Washington D.C.

Employers in D.C. Region Expect Some Remote Work Into Mid-2021, Survey Finds

About 60% of respondents anticipated less than a third of workers would return to the office by early September because of coronavirus risks. Some are planning for a portion of staff to still be working remotely even next summer.

City Creates Food Stamps App as Renewal Process Becomes More Difficult

The U.S. Department of Agriculture is resuming pre-coronavirus application and renewal requirements for food stamps. Washington, D.C. created a mobile public benefits app that officials hope will make it easier for recipients to apply and meet eligibility requirements.

U.S. House Approves D.C. Statehood for First Time in History

The historic vote in the House of Representatives will be met with opposition in the Senate.

Did Curfews Work? Cities Begin to Roll Back Restrictions

Police say curfews helped quell violence as they begin to lift restrictions, but civil liberties advocates say that they are actually used to stop peaceful protests.

Pandemic, Civil Unrest Complicate Voting in the Nation’s Capital

Washington, D.C. is among the jurisdictions that encouraged residents to vote by mail to stay safe amid the coronavirus pandemic, but voters who came out to the polls Tuesday still encountered long lines.

When Cities Don’t Accept Cash For Public Services

This year saw a wave of backlash against cashless retail, but what about when cities like Washington D.C. want to move toward all-digital payments?

D.C.’s Hard Road to Safer Streets

As the District lagged on its Vision Zero goals, bike and pedestrian advocates in Washington turned traffic fatalities into a rallying cry, and got results.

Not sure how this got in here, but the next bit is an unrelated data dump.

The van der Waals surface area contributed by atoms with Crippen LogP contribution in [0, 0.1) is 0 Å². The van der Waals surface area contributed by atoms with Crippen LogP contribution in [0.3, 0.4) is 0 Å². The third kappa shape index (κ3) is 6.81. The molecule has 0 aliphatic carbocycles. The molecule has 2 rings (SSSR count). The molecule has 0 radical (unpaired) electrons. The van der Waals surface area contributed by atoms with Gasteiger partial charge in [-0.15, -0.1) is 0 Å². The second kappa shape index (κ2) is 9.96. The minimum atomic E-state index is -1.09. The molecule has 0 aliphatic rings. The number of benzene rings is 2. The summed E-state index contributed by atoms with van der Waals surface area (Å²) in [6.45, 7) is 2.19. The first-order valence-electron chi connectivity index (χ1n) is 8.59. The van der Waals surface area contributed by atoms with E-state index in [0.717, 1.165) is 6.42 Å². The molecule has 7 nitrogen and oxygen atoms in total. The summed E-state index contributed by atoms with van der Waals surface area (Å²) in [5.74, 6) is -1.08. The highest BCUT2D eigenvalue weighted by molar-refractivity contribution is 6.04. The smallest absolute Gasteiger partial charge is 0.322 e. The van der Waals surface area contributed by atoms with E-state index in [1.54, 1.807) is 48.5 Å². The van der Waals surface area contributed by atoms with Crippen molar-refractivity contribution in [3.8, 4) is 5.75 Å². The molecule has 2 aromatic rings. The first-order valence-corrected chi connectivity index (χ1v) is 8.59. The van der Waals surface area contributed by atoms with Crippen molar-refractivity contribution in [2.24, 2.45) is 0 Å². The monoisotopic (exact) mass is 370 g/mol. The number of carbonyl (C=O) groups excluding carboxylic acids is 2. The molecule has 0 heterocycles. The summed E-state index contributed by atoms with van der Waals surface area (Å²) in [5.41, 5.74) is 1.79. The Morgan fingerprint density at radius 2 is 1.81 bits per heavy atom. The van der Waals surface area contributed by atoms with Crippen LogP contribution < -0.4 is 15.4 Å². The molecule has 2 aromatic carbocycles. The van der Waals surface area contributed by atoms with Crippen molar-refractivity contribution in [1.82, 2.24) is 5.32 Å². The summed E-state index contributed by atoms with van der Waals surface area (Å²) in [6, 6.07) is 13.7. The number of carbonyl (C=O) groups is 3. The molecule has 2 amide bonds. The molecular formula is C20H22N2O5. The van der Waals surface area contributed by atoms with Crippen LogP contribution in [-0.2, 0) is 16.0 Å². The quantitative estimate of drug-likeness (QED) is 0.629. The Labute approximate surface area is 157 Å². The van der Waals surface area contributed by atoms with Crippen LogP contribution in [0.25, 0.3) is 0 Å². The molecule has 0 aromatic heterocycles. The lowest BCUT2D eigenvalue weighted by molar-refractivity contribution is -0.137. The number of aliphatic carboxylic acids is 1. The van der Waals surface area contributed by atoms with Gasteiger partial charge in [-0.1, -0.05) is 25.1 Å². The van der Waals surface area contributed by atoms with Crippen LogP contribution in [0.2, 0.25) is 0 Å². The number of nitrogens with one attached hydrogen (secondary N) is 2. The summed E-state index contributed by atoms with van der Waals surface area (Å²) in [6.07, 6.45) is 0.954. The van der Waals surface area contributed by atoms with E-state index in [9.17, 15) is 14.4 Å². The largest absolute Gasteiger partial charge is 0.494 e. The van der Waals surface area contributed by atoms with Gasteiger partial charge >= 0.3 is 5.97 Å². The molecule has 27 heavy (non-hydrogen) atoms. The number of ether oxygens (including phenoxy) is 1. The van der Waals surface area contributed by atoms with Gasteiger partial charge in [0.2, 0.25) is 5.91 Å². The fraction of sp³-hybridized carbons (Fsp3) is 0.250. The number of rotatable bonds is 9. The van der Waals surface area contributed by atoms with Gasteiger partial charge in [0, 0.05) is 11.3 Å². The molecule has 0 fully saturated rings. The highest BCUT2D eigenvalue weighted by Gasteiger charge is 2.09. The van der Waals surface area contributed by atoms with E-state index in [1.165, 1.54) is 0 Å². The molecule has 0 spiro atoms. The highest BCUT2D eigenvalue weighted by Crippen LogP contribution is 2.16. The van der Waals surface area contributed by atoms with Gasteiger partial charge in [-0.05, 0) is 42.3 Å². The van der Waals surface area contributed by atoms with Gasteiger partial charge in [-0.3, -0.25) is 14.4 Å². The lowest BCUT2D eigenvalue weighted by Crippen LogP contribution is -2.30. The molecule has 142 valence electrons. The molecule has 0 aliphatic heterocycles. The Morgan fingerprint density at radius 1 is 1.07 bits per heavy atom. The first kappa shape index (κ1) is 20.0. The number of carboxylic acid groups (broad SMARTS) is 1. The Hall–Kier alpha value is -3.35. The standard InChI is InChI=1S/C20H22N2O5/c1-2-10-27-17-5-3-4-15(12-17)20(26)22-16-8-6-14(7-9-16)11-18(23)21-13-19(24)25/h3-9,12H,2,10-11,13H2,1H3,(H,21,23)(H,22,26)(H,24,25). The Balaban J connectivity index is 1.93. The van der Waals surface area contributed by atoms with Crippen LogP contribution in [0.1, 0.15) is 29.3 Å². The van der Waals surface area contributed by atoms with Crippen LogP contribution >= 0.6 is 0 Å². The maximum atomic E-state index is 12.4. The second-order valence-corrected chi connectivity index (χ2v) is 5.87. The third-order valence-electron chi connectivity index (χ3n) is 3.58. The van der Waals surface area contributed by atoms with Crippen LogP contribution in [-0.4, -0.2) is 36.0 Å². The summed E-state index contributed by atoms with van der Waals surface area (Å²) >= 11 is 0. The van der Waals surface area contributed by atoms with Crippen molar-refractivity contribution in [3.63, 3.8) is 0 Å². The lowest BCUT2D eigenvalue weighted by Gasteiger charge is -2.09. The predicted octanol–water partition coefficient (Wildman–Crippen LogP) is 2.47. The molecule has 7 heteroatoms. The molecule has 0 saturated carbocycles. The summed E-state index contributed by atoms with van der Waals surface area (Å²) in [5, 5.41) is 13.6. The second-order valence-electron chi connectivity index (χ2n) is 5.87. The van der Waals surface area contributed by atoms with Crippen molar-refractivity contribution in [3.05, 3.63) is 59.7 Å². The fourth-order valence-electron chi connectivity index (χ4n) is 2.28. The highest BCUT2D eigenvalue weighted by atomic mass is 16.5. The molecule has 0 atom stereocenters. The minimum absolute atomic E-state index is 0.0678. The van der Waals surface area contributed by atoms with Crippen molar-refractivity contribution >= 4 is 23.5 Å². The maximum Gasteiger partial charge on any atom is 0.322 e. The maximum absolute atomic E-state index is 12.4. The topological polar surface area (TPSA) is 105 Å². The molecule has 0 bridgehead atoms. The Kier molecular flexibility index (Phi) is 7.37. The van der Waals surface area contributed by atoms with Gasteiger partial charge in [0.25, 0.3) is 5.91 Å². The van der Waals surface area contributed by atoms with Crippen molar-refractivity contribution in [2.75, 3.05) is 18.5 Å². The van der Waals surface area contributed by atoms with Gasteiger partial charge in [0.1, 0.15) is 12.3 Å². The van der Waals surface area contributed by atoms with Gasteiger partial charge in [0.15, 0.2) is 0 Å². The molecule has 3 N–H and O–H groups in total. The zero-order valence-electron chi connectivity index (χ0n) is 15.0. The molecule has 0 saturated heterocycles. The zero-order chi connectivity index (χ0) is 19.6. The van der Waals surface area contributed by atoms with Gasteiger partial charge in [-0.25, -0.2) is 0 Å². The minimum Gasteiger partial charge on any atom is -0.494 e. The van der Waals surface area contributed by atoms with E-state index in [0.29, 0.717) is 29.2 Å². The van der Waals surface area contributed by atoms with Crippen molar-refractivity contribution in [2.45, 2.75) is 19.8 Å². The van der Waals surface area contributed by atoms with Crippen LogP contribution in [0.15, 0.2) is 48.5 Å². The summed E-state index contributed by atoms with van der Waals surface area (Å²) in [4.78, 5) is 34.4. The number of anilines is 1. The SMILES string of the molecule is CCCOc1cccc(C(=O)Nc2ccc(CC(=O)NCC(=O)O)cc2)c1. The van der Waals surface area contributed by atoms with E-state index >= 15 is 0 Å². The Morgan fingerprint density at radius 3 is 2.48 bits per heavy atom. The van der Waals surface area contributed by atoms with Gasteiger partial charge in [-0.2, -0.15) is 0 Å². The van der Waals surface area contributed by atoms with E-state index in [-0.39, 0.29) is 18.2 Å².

To Lower Maternal Mortality, One City Is Thinking Holistically About Women’s Health

Washington, D.C. is trying a variety of strategies to reach women before, during, and after their pregnancies.

Tech Giants Fight Digital Right-to-Repair Bills

The measures would require manufacturers to supply parts to independent repair shops.

D.C. City Council Considers End to ‘Gay Panic’ Legal Defense

Two bills would prohibit a legal defense for murders or attacks that relies on what many consider to be a discriminatory view of the LGBTQ community.

A 51st State? The District of Columbia Aims for Its Star

Washington, D.C. leaders made their case for statehood at the first U.S. House of Representatives hearing on the issue in 25 years, while Republicans raised concerns about corruption and fiscal stability.

D.C. Mayor Argues for Statehood Ahead of Congressional Hearing

“This is taxation without representation, in practice, in the capital of the free world,” Mayor Muriel Bowser said.

What to Do with All This Broken Stuff? Cities Aim to Help People Fix It

Across the country, municipalities are helping residents repair mendable belongings, keep material out of landfills and save money.

Scoot Aside E-Scooters, Rental Mopeds Are Zooming In

Cities involved in the pilot say the mopeds will provide an environmentally-friendly and affordable option for commuters. Some are worried about the safety implications, though.

Recalling Local Officials Is An ‘Intense, Scrappy Challenge’

In Washington D.C., an attempt to recall a city council member shows how difficult it is to organize this kind of campaign at a local level.

Ranking America's Small and Large Cities

Washington D.C. jumped six spots in this year's America's Best Cities rankings, which judge cities on 23 metrics sorted into six categories.

Washington, D.C. Could Allow People in Prison to Vote

One council member will propose that the nation’s capital become the first place to restore voting rights to people who are currently serving time in prison.

Washington, D.C. Considers Allowing Residents to Issue Parking Tickets

STATE AND LOCAL ROUNDUP | Albuquerque considers charging for car crash costs … St Louis County may require landlords to accept housing vouchers … Montana provides student loan aid to young farmers.

Risk Assessments Used in Criminal Justice Systems Too Often Clouded By Bias, Report Says

A new report questions the widespread use of risk assessment tools. But one city says their system proves algorithms can be implemented fairly.